When’s the best time to consume caffeine? Hint: Not right after you wake
- For maximum effect, caffeine is best used sparingly. That's because just a few weeks of habitual consumption causes the body to become dependent, blunting the drug's performance-boosting effects.
- The best times to consume caffeine are a few hours after waking, 30 to 60 minutes before physical activity, and immediately before taking a nap.
- One time you should avoid caffeine is before bedtime. The drug reduces the amount of time slept and reduces the efficiency of nightly rest, even when taken up to six hours before attempting a slumber.
Billions of people worldwide consume caffeine as a quick and easy pick-me-up. But most use the central nervous system stimulant commonly found in coffee, dark chocolate, tea, and soda as a broad brush rather than a precision scalpel — and to their detriment.
For maximum effect, caffeine is best used sparingly. That’s because just a few weeks of habitual consumption (as little as one cup of coffee per day) causes physiological dependency. Caffeine’s stimulant effect arises by blocking certain receptors in the brain. These receptors prompt fatigue and tiredness when filled with adenosine molecules, produced as we exert ourselves during waking hours.
But the more caffeine we regularly consume, the more receptors the brain creates. More receptors translate to greater feelings of drowsiness when filled with adenosine. So people who gulp down numerous coffees per day effectively feel more fatigued, and their caffeinated habit simply brings them back to the baseline level of alertness they enjoyed before becoming caffeine “junkies.”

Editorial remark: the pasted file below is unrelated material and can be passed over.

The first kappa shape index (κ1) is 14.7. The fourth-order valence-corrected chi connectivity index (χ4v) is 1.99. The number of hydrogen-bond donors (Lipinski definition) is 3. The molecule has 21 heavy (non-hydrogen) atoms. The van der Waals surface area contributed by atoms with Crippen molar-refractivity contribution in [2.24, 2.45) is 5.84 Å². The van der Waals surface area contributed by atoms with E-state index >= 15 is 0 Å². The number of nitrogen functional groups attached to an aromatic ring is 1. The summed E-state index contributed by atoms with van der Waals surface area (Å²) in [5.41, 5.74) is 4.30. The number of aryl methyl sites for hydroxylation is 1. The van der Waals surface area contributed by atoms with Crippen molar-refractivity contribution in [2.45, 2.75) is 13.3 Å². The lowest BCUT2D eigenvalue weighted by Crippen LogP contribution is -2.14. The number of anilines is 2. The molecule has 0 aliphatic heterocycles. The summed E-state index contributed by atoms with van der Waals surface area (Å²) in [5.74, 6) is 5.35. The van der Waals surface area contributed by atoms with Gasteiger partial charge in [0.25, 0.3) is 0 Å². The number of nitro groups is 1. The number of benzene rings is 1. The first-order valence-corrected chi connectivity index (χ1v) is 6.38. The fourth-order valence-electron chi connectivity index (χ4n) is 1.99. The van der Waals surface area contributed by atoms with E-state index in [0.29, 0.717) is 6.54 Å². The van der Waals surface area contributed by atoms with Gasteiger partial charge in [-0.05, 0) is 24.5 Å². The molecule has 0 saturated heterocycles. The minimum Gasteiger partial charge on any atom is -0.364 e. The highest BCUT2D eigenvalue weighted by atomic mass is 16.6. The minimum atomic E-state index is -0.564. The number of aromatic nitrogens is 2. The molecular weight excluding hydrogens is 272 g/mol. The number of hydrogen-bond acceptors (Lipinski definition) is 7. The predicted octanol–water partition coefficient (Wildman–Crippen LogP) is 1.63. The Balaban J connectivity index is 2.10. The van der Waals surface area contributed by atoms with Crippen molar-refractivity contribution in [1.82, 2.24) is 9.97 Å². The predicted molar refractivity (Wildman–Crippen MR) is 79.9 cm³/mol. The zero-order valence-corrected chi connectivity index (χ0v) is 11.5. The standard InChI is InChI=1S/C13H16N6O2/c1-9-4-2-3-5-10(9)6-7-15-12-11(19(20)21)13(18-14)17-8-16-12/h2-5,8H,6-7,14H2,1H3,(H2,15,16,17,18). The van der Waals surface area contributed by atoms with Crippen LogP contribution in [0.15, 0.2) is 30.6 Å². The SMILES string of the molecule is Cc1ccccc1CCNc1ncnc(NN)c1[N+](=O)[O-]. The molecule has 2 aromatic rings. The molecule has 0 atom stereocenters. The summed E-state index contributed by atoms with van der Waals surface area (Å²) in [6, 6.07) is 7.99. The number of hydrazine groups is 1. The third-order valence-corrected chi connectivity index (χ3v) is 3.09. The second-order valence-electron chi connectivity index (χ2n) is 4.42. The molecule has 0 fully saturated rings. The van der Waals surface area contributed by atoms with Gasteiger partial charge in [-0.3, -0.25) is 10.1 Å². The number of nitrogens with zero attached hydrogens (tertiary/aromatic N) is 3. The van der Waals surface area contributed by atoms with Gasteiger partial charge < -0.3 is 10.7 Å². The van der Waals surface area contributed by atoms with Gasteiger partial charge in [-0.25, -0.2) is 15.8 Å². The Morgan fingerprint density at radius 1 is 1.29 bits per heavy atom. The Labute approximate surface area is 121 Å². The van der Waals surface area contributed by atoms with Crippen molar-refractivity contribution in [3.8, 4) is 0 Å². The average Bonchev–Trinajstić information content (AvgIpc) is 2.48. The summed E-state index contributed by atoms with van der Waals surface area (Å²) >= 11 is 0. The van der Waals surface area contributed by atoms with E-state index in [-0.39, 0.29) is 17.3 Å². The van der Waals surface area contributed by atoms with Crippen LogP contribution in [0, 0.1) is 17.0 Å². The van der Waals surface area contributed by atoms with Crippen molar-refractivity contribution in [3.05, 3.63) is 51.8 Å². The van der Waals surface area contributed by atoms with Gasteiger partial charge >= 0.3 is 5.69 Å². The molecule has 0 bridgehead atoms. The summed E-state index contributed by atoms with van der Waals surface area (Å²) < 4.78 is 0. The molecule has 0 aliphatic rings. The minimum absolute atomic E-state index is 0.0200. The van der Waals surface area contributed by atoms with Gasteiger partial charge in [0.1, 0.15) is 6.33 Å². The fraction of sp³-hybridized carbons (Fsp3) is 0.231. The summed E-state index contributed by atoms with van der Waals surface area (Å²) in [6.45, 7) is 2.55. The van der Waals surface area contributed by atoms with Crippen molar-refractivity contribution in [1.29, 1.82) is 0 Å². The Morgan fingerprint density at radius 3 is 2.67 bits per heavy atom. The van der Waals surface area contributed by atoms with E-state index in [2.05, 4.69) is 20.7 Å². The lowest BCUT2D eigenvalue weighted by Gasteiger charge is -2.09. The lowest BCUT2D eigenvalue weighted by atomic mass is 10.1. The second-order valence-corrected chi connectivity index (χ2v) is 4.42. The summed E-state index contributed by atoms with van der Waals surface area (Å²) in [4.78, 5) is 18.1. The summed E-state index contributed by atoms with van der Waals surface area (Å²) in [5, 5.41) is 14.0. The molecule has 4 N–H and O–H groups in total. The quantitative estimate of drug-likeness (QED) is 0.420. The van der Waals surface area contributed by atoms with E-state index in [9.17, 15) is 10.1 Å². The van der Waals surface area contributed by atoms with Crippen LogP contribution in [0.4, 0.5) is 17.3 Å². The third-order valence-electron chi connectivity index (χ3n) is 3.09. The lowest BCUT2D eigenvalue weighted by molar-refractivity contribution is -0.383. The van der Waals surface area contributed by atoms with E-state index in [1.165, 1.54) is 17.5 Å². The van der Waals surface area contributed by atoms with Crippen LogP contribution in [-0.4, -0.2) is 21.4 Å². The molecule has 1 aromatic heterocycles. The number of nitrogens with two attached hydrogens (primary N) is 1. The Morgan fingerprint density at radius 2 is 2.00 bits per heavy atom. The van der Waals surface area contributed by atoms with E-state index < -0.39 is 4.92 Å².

The best times to consume caffeine
That’s why it’s wise to selectively target one’s caffeine consumption. Published research has provided a few tips on the matter.
For starters, it’s often best to hold off on your morning coffee for a few hours, rather than downing it first thing. The grogginess that many feel soon after waking typically wanes within about 30 to 45 minutes, when levels of cortisol — a hormone that boosts alertness and focus — peak. So you might be able to replace that early latté with a light, slightly sugary breakfast (think yogurt, cereal, or fruit) instead and enjoy a similar stimulating effect. Then you can save your caffeinated beverage for a mid-morning boost (roughly between 9:30 a.m. and 11:30 a.m., if you usually wake at 6:30 a.m. or shortly after) as your body’s cortisol levels begin to fall.
Another great time to consume caffeine is about 30 to 60 minutes before a workout. Safe and surprisingly effective at boosting physical strength, cardiovascular endurance, and muscle endurance, the stimulant may be the ultimate performance-enhancing drug. Consuming between 3 and 6 milligrams of caffeine per kilogram of body weight — equivalent to drinking about one to two 16-ounce energy drinks, eight to 12 Cokes, or three to four cups of coffee for a 175lb (80kg) man — boosts muscle endurance by 6-7%, strength by 2-7%, and cardiovascular endurance by 2-4%. Smaller doses yield fewer benefits. In sporting competitions like sprinting, cycling, swimming, track and field, and weightlifting, caffeine can mean the difference between winning and losing.
A third great time to consume caffeine is right before a nap. It’s a tad surprising but true! The strategy even has a name: the “coffee nap“. Here’s why it makes sense: For most people, caffeine takes about 20 to 30 minutes to take effect after being ingested, so if you quickly down a caffeinated beverage, then catch some Zs for 20 minutes or so, you’ll wake up refreshed by a caffeine kick. As a bonus, the quick nap should clear a few aforementioned adenosine molecules from their receptors, allowing caffeine to plug the openings. Placebo-controlled studies have actually shown that “coffee naps” can be more rejuvenating that normal catnaps.
One time when research has unequivocally shown that you should avoid consuming caffeine is before bedtime. The drug reduces the amount of time slept and reduces the efficiency of nightly rest, even when taken up to six hours before attempting a slumber.
In its myriad forms, caffeine can be a tasty tool to help you perform at your peak. Deploying it diligently can make it that much more effective.